- Author: JD Peabody
- Series: Inkwell Chronicles, book 1
- Publisher: Worthy Kids
- Available Now!
- Synopsis: After their father’s unaccountable disappearance, Edward and Bea are thrust into an adventure involving a mysterious ink.
- Disclosure: I received a complimentary copy of the book from the publisher. Opinions expressed are my own.
For we are the aroma of Christ to God among those who are being saved and among those who are perishing, to one a fragrance from death to death, to the other a fragrance from life to life. Who is sufficient to these things?2 Cor. 2:15-16
I think this verse does connect well with the plot–particularly a certain moment toward the end– though there aren’t really really references to Christ, in the book.
J.D. Peabody is a Christian author:
The children’s father, Marcus, is a minister and we see him praying at times. I believe I also recall a reference or two to a hymn or Bible verse.
We also see the theme of inspiration, although it isn’t eplicitly divine inspiration. However, there is a clear dilineation between good and bad creative ventures, which I appreciate. There’s also a clear good vs. evil theme, which is fundamental to understanding the Christian faith, with the understanding that good WILL triumph.
The characters demonstrate integrity, even when it would be much more convenient not to. (Or learn from their mistakes).
What I Liked
The brother-sister dynamic between Bea and Everett felt realistic. Although Everett isn’t the most likable character, he’s there for his little sister when it counts. I will say that I liked Bea more. She’s an eight-year-old escape artist who’s both intuitive and optimistic. In all honesty, though, Everett was more relatable. I’ve been guilty of the same sorts of negative behaviors and attitudes.
This is a children’s book and I feel that Peabody did a good job with the villains, making them sinister enough to be threatening, but silly enough that they’re not too scary to read about. On a similar note, I liked that there were clearly good and bad characters. The wealth of literary references in Ink of Elspet reminds me of A Series of Unfortunate Events, but in that series, there’s a bit of discussion on people being “mixed,” as in both good and bad. And while I agree with the nuance of human characters, I like that these nonhuman bad guys are shows to be simply bad (especially with the rise of media that sympathizes with villains).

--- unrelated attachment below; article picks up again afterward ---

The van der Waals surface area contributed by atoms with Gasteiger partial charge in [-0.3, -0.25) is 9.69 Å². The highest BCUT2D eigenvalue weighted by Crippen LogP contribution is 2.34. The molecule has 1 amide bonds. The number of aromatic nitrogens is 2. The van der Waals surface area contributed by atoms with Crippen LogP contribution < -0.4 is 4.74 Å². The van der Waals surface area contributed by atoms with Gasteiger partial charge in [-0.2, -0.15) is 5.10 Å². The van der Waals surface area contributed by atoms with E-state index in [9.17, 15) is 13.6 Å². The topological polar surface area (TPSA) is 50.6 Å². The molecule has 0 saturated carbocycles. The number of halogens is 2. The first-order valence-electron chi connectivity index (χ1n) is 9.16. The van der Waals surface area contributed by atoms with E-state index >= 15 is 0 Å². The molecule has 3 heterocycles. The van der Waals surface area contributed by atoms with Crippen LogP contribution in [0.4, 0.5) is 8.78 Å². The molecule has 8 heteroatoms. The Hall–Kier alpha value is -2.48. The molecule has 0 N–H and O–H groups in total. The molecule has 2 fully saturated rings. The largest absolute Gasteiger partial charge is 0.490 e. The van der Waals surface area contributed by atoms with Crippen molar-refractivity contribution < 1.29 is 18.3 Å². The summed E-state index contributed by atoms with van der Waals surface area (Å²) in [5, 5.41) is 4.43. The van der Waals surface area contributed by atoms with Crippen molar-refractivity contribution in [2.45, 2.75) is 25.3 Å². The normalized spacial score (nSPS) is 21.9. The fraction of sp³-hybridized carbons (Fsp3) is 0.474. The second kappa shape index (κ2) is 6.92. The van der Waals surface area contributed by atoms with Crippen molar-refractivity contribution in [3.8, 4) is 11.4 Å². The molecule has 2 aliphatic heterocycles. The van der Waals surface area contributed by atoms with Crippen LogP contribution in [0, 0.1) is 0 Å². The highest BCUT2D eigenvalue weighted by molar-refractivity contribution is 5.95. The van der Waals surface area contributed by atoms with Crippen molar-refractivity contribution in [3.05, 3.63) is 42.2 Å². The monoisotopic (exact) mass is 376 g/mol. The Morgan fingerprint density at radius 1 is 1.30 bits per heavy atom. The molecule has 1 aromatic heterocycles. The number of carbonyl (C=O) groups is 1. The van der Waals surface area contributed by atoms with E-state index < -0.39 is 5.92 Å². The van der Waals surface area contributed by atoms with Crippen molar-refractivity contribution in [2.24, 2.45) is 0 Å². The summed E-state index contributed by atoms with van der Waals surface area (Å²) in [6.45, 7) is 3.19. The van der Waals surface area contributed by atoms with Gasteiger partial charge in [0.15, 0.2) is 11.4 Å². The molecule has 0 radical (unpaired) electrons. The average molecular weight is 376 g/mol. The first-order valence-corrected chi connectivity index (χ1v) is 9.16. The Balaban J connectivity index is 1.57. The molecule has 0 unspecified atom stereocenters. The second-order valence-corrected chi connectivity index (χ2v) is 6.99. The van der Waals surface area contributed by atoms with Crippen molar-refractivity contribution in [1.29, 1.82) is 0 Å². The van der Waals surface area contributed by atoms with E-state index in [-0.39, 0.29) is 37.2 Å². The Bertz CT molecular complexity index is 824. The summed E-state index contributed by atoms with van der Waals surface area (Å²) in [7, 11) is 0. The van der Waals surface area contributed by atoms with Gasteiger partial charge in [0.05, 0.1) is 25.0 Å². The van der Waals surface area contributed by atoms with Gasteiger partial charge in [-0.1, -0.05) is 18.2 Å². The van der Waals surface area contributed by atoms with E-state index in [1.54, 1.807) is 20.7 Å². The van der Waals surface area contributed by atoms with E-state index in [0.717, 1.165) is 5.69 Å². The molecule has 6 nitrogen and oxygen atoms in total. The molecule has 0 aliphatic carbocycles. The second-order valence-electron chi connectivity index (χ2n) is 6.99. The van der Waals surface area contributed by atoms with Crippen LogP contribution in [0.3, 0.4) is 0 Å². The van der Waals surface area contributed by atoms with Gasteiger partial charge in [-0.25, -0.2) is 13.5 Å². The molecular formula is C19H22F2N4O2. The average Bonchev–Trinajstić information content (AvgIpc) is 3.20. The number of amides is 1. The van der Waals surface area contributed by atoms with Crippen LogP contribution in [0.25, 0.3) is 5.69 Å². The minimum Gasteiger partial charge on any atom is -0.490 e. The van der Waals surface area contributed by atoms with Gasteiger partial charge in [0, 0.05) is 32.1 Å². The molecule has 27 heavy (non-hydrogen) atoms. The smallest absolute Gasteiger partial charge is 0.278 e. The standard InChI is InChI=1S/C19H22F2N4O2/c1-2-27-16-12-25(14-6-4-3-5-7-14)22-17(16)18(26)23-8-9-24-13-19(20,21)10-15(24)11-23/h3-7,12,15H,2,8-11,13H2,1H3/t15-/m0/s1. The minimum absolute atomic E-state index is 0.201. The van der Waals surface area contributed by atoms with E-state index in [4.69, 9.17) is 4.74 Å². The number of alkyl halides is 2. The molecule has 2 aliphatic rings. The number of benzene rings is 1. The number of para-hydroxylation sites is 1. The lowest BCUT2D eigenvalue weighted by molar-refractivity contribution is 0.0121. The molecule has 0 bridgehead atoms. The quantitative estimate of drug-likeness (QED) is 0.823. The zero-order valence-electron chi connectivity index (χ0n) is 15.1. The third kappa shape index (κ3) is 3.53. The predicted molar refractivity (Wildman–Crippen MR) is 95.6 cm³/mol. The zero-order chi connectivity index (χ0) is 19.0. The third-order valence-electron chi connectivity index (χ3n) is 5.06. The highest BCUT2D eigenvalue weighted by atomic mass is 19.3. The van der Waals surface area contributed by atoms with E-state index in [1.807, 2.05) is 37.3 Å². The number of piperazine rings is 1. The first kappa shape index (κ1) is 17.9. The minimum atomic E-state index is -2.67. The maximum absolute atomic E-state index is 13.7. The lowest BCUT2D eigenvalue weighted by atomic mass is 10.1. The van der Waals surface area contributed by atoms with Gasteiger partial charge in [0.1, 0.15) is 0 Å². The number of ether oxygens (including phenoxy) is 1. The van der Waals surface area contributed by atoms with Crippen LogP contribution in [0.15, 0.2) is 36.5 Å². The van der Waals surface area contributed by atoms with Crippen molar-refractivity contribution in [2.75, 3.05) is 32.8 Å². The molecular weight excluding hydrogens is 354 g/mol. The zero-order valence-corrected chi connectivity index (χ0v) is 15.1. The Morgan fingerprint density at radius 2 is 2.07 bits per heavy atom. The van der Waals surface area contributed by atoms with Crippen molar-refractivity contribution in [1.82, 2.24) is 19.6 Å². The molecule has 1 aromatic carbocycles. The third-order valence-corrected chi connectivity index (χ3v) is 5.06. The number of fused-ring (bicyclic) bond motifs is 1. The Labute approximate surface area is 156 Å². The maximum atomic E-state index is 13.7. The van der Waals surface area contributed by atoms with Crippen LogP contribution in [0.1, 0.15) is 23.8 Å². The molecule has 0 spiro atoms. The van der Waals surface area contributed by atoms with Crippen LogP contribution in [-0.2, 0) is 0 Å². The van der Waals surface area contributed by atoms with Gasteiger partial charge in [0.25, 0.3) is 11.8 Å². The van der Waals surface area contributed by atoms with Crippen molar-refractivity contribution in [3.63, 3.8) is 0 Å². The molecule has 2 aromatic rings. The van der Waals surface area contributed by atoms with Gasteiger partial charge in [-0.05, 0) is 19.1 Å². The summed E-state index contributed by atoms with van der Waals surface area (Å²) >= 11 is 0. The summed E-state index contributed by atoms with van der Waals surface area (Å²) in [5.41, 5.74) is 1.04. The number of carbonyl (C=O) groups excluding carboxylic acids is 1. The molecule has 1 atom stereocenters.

I did enjoy the literary references, throughout. While I did have some knowledge, beforehand, about what I would be encountering, I think I would have picked up on several of the allusions on my own, albeit a bit slower. I could see these references sparking discussions, for those who are able to recognize them, or interest, for those who investigate further. (I definitely recommend the author’s page of commentary about the historical inspirations behind the characters and settings in the book.)
The plot was highly engaging and captured my interest. The premise was intriguing and I enjoyed the general thrust of the adventure. It was also neat to see so many genre elements combined in one story. It’s speculative and historical, with strong fantasy elements and an underlying “spy story” sort of thread. The whimsy and adventure of the novel also reminded me a bit of The Phantom Tollbooth.
Although the spiritual content is very light, there is a strong good vs. evil emphasis, which is such an important element in children’s books. As Ronald says, “Ink is the source of all the stories where good triumphs over evil.” We know, as Christians, that Christ, “all the fullness of God” (Col. 2:9) is triumphant!
The book is explosively creative, in terms of demonstrating both the author’s and the characters’ creativity. Characters are consistently placed in situations where they must manufacture a way out, whether that is through drawing, writing or innovating. This makes for a very twist-and-turny plotline, and while there were moments that felt a bit too convenient for me, the events of the story (and the many magical properties of the ink) do make sense in the world that Peabody has created.
There is a scene with a completely vile woman behaving flirtatiously and bestowing a gross kiss on an unwilling villain. Although the kiss is presented as being undesirable, this might feel out of place for certain readers, in a children’s book. It was a funny scene, though.
A biracial Indian, British character goes by Trey. His real name is Purushottam. Bea “sympathet[ically]” remarks that “Trey is much easier.” I feel that this is a realistic portrayal of how a child would behave in that situation, though it’s not the most culturally sensitive.
There’s a device alternately referred to as a “witching stick” or a “divining rod.” While Marcus (Bea and Everett’s dad) rejects the idea that this device is used for witchcraft, I felt that the term “divining” also bore negative connotations. As a note to readers who avoid magic, there is magic content in this book, but it tends to stem from the ink– the source of creativity.
Although published by a Christian publisher, The Ink of Elspet is not an overtly Christian work. However, it’s a book that I would have no trouble recommending to its intended audience. In addition to having some good themes, it’s also a wholesome read for kids! Recommended especially to highly creative and imaginative children– though the literary references make it a fun choice for adult readers, too.